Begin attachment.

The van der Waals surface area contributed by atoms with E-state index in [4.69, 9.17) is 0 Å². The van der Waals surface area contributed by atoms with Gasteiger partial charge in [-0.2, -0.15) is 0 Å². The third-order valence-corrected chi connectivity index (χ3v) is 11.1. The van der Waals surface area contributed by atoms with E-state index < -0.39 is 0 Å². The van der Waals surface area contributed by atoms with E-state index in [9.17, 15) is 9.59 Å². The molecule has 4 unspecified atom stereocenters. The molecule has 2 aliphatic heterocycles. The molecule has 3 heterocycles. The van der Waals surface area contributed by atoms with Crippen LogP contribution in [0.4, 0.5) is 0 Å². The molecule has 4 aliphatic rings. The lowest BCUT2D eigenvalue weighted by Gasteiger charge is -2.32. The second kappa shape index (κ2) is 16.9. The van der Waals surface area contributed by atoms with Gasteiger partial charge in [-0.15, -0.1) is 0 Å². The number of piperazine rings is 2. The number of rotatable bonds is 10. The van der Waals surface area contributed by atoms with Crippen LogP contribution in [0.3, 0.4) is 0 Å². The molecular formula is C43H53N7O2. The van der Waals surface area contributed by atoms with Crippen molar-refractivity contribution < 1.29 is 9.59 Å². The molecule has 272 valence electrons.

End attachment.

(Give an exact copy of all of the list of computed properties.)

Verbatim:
The van der Waals surface area contributed by atoms with E-state index in [4.69, 9.17) is 0 Å². The van der Waals surface area contributed by atoms with Gasteiger partial charge in [-0.2, -0.15) is 0 Å². The third-order valence-corrected chi connectivity index (χ3v) is 11.1. The van der Waals surface area contributed by atoms with E-state index < -0.39 is 0 Å². The van der Waals surface area contributed by atoms with E-state index in [9.17, 15) is 9.59 Å². The molecule has 4 unspecified atom stereocenters. The molecule has 2 aliphatic heterocycles. The molecule has 3 heterocycles. The van der Waals surface area contributed by atoms with Crippen LogP contribution in [0.4, 0.5) is 0 Å². The molecule has 4 aliphatic rings. The lowest BCUT2D eigenvalue weighted by Gasteiger charge is -2.32. The second kappa shape index (κ2) is 16.9. The van der Waals surface area contributed by atoms with Gasteiger partial charge in [-0.15, -0.1) is 0 Å². The number of piperazine rings is 2. The number of rotatable bonds is 10. The van der Waals surface area contributed by atoms with Crippen LogP contribution in [0.3, 0.4) is 0 Å². The molecular formula is C43H53N7O2. The van der Waals surface area contributed by atoms with Crippen molar-refractivity contribution < 1.29 is 9.59 Å². The molecule has 272 valence electrons.